Lins Honeyman spoke to Ntombi Lushaba of the AFRIKA MAMAS, the globe-trotting South African women's music group
Mention South African music and Ladysmith Black Mambazo will be the first name that trips off most people's tongues. The legendary multiple award-winning vocal group came to the world's attention in 1986 through Paul Simon's seminal 'Graceland' album and subsequently paved the way for countless other South African acts to ply their own version of the joyful rhythmic sound based around the African nation's indigenous vocal styles.
One such act is the all-female Afrika Mamas who, having been inspired by their Ladysmith Black Mambazo forefathers to establish themselves on the global stage, fulfilled a dream of sorts by recording their latest album 'Iphupho' at Durban's United Rhythm Studio. Fittingly, the studio of choice for the Mamas' fourth album just happens to be co-owned by Sibongiseni Shabalala, the son of revered LBM founder Joseph Shabalala, effectively closing the circle on both groups' indirect but nonetheless intertwined history.
Formed in 1996 by Afrofolk singer Tu Nokwe, the Afrika Mamas were initially named Women Of Afrika and consisted of singers who had previously worked as backing singers for a range of established South African and Afrikaans artists. In addition to merely entertaining audiences, Nokwe was keen for the group to educate people on African life using indigenous folk tales, songs and drama as well as striving to break through as an all-female act in what was primarily a male dominated genre. Incumbent leader Ntombi Lushaba replaced Nokwe in 1998 and changed the name to Afrika Mamas and, thanks to the drive of all involved, success wasn't long in coming with their 1999 debut album and 2007's 'Bayalibuza' receiving various nominations in the same South African Music Award categories as their Ladysmith Black Mambazo heroes.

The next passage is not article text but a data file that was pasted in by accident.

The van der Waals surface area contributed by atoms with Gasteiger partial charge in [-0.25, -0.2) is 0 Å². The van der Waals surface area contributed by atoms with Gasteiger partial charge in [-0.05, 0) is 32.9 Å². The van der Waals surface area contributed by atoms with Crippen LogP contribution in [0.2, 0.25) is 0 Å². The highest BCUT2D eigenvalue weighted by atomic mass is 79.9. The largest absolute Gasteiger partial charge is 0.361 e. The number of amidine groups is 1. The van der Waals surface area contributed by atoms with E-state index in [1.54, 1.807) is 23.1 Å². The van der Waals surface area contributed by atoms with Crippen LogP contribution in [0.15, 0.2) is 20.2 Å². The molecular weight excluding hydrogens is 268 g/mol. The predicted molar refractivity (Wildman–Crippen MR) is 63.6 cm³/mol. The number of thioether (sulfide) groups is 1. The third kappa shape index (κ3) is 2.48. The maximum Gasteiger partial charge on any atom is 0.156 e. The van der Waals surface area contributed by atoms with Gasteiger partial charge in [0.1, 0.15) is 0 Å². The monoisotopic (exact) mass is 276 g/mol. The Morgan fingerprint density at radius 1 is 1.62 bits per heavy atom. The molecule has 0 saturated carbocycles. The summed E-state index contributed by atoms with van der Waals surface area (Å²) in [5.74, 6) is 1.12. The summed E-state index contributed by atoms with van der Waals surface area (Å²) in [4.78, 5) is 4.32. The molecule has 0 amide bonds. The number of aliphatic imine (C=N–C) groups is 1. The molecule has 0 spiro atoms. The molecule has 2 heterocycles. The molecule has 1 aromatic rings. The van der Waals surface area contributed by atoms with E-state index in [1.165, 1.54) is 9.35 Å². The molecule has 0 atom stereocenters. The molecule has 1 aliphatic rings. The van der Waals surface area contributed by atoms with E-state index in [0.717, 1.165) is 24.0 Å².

Beyond their home continent, the Mamas began to tour extensively with visits to countries as far afield as China, Belgium, Holland, Sweden, Spain and Great Britain which helped to establish the group as a force to be reckoned with on the world stage. Appearances at prestigious events such as the 2012 Olympic Games in London, a range of Black History Month festivals in the UK and the award-winning Essence festival in New Orleans have helped further cement their reputation on foreign shores whilst, in 1999, the late Nelson Mandela chose the Afrika Mamas as his entertainment of choice at a national event during his term as South African president.
With a further two albums under their collective belt (an eponymous 2016 release and the aforementioned 'Iphupho' this year), the Afrika Mamas continue to go from strength to strength and now consist of six singers who take on a range of vocal duties from bass right up to soprano. Significantly, each Mama is a single mother and their life experiences are reflected in the subject matter of their songs with the latest album in particular honing in on the plight and challenges of women in today's South Africa with defiance and a determination to change things for the better.
I caught up with bandleader Ntombi Lushaba on a long distance phone call to her home city of Durban to ask her if the group was pleased with the reaction to the latest album. "We are overwhelmed with the response," she enthused. "We love all the feedback we've had about it from all around the world. The reviews are very nice and they're making us work harder!"
I suggested that recording the album at Durban's United Rhythm Studio must have been a dream come true on account of the studio's connection with Ladysmith Black Mambazo. "It's amazing that we got to record there," Ntombi agreed. "Maghinga Radebe, one of the producers of the new album, introduced me to Sibongiseni who is the son of Joseph Shabalala of Ladysmith Black Mambazo. After that, we were invited to record in his studio. It's very special to us because Ladysmith Black Mambazo are like brothers to us because they are our homeboys. We look at every step they take and we want to follow in their footsteps."